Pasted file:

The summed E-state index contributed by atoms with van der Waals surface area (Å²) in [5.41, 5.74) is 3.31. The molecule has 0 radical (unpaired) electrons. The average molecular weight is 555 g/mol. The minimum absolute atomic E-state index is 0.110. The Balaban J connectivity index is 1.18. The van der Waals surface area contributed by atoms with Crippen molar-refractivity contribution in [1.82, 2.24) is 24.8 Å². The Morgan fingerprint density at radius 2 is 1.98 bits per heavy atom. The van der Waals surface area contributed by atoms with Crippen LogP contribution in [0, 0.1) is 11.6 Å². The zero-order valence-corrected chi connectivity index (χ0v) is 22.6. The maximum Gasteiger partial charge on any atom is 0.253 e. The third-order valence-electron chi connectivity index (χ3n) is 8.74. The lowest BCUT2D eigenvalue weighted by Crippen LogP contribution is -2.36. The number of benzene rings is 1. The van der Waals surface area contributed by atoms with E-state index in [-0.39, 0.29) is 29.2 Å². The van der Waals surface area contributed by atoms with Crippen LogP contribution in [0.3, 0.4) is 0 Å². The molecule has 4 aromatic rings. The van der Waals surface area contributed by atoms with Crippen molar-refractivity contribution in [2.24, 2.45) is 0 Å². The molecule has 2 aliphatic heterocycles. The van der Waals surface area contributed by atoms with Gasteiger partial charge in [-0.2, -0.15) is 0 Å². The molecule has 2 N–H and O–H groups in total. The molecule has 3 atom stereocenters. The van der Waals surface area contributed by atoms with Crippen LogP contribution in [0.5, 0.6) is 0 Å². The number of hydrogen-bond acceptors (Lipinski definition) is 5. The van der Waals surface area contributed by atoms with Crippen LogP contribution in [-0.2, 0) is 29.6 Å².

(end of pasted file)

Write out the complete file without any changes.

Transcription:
The summed E-state index contributed by atoms with van der Waals surface area (Å²) in [5.41, 5.74) is 3.31. The molecule has 0 radical (unpaired) electrons. The average molecular weight is 555 g/mol. The minimum absolute atomic E-state index is 0.110. The Balaban J connectivity index is 1.18. The van der Waals surface area contributed by atoms with Crippen molar-refractivity contribution in [1.82, 2.24) is 24.8 Å². The Morgan fingerprint density at radius 2 is 1.98 bits per heavy atom. The van der Waals surface area contributed by atoms with Crippen LogP contribution in [0, 0.1) is 11.6 Å². The zero-order valence-corrected chi connectivity index (χ0v) is 22.6. The maximum Gasteiger partial charge on any atom is 0.253 e. The third-order valence-electron chi connectivity index (χ3n) is 8.74. The lowest BCUT2D eigenvalue weighted by Crippen LogP contribution is -2.36. The number of benzene rings is 1. The van der Waals surface area contributed by atoms with E-state index in [-0.39, 0.29) is 29.2 Å². The van der Waals surface area contributed by atoms with Crippen LogP contribution in [0.3, 0.4) is 0 Å². The molecule has 4 aromatic rings. The van der Waals surface area contributed by atoms with Crippen molar-refractivity contribution in [2.24, 2.45) is 0 Å². The molecule has 2 aliphatic heterocycles. The van der Waals surface area contributed by atoms with Gasteiger partial charge in [-0.2, -0.15) is 0 Å². The molecule has 2 N–H and O–H groups in total. The molecule has 3 atom stereocenters. The van der Waals surface area contributed by atoms with Crippen LogP contribution in [0.5, 0.6) is 0 Å². The number of hydrogen-bond acceptors (Lipinski definition) is 5. The van der Waals surface area contributed by atoms with Crippen LogP contribution in [-0.2, 0) is 29.6 Å².